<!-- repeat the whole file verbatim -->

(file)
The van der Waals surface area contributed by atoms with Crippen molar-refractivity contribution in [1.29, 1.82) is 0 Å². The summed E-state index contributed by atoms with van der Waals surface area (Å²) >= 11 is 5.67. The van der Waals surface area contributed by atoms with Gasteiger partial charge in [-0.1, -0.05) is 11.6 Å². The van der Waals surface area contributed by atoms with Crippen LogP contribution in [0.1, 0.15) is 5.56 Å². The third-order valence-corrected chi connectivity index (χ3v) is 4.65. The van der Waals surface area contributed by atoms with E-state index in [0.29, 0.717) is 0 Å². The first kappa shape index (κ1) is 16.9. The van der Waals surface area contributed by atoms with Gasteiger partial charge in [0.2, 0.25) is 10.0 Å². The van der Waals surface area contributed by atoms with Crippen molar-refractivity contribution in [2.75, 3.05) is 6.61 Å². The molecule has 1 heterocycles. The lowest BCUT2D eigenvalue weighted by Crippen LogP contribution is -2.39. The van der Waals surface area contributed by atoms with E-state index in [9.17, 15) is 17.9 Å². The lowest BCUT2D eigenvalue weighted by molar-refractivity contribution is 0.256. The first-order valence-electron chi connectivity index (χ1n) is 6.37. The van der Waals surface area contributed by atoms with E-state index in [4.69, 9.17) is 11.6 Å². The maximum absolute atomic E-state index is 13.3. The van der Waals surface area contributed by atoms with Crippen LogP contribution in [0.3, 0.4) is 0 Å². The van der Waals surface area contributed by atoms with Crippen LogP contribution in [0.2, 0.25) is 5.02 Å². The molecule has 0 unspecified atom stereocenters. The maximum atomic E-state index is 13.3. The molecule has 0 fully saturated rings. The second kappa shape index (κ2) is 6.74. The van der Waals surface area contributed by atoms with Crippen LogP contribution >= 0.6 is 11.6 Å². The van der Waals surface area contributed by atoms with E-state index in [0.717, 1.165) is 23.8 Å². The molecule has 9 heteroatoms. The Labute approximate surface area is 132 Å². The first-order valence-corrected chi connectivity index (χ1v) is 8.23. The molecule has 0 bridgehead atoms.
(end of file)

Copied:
The van der Waals surface area contributed by atoms with Crippen molar-refractivity contribution in [1.29, 1.82) is 0 Å². The summed E-state index contributed by atoms with van der Waals surface area (Å²) >= 11 is 5.67. The van der Waals surface area contributed by atoms with Gasteiger partial charge in [-0.1, -0.05) is 11.6 Å². The van der Waals surface area contributed by atoms with Crippen LogP contribution in [0.1, 0.15) is 5.56 Å². The third-order valence-corrected chi connectivity index (χ3v) is 4.65. The van der Waals surface area contributed by atoms with E-state index in [0.29, 0.717) is 0 Å². The first kappa shape index (κ1) is 16.9. The van der Waals surface area contributed by atoms with Gasteiger partial charge in [0.2, 0.25) is 10.0 Å². The van der Waals surface area contributed by atoms with Crippen molar-refractivity contribution in [2.75, 3.05) is 6.61 Å². The molecule has 1 heterocycles. The lowest BCUT2D eigenvalue weighted by Crippen LogP contribution is -2.39. The van der Waals surface area contributed by atoms with E-state index in [9.17, 15) is 17.9 Å². The lowest BCUT2D eigenvalue weighted by molar-refractivity contribution is 0.256. The first-order valence-electron chi connectivity index (χ1n) is 6.37. The van der Waals surface area contributed by atoms with E-state index in [4.69, 9.17) is 11.6 Å². The maximum absolute atomic E-state index is 13.3. The van der Waals surface area contributed by atoms with Crippen LogP contribution in [0.3, 0.4) is 0 Å². The van der Waals surface area contributed by atoms with Crippen LogP contribution in [0.2, 0.25) is 5.02 Å². The molecule has 0 unspecified atom stereocenters. The maximum atomic E-state index is 13.3. The molecule has 0 fully saturated rings. The second kappa shape index (κ2) is 6.74. The van der Waals surface area contributed by atoms with Crippen LogP contribution >= 0.6 is 11.6 Å². The van der Waals surface area contributed by atoms with E-state index in [0.717, 1.165) is 23.8 Å². The molecule has 9 heteroatoms. The Labute approximate surface area is 132 Å². The first-order valence-corrected chi connectivity index (χ1v) is 8.23. The molecule has 0 bridgehead atoms.